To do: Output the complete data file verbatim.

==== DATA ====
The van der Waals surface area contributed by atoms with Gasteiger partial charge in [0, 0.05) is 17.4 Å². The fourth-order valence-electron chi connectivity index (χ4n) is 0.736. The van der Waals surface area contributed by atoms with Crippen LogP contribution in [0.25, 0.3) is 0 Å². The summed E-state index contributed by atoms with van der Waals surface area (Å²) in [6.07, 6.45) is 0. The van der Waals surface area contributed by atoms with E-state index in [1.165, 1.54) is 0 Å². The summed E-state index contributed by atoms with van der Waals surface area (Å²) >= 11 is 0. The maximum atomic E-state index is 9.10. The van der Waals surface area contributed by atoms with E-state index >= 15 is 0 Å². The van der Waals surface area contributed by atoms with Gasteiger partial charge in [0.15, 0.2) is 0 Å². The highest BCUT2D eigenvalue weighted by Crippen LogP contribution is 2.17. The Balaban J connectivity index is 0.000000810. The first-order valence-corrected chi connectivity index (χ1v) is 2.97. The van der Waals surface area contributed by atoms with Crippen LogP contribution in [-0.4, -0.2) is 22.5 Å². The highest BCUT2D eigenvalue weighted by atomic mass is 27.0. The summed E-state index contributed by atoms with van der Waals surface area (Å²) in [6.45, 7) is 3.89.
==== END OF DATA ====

The van der Waals surface area contributed by atoms with Gasteiger partial charge in [0, 0.05) is 17.4 Å². The fourth-order valence-electron chi connectivity index (χ4n) is 0.736. The van der Waals surface area contributed by atoms with Crippen LogP contribution in [0.25, 0.3) is 0 Å². The summed E-state index contributed by atoms with van der Waals surface area (Å²) in [6.07, 6.45) is 0. The van der Waals surface area contributed by atoms with E-state index in [1.165, 1.54) is 0 Å². The summed E-state index contributed by atoms with van der Waals surface area (Å²) >= 11 is 0. The maximum atomic E-state index is 9.10. The van der Waals surface area contributed by atoms with E-state index >= 15 is 0 Å². The van der Waals surface area contributed by atoms with Gasteiger partial charge in [0.15, 0.2) is 0 Å². The highest BCUT2D eigenvalue weighted by Crippen LogP contribution is 2.17. The Balaban J connectivity index is 0.000000810. The first-order valence-corrected chi connectivity index (χ1v) is 2.97. The van der Waals surface area contributed by atoms with Crippen LogP contribution in [-0.4, -0.2) is 22.5 Å². The highest BCUT2D eigenvalue weighted by atomic mass is 27.0. The summed E-state index contributed by atoms with van der Waals surface area (Å²) in [6.45, 7) is 3.89.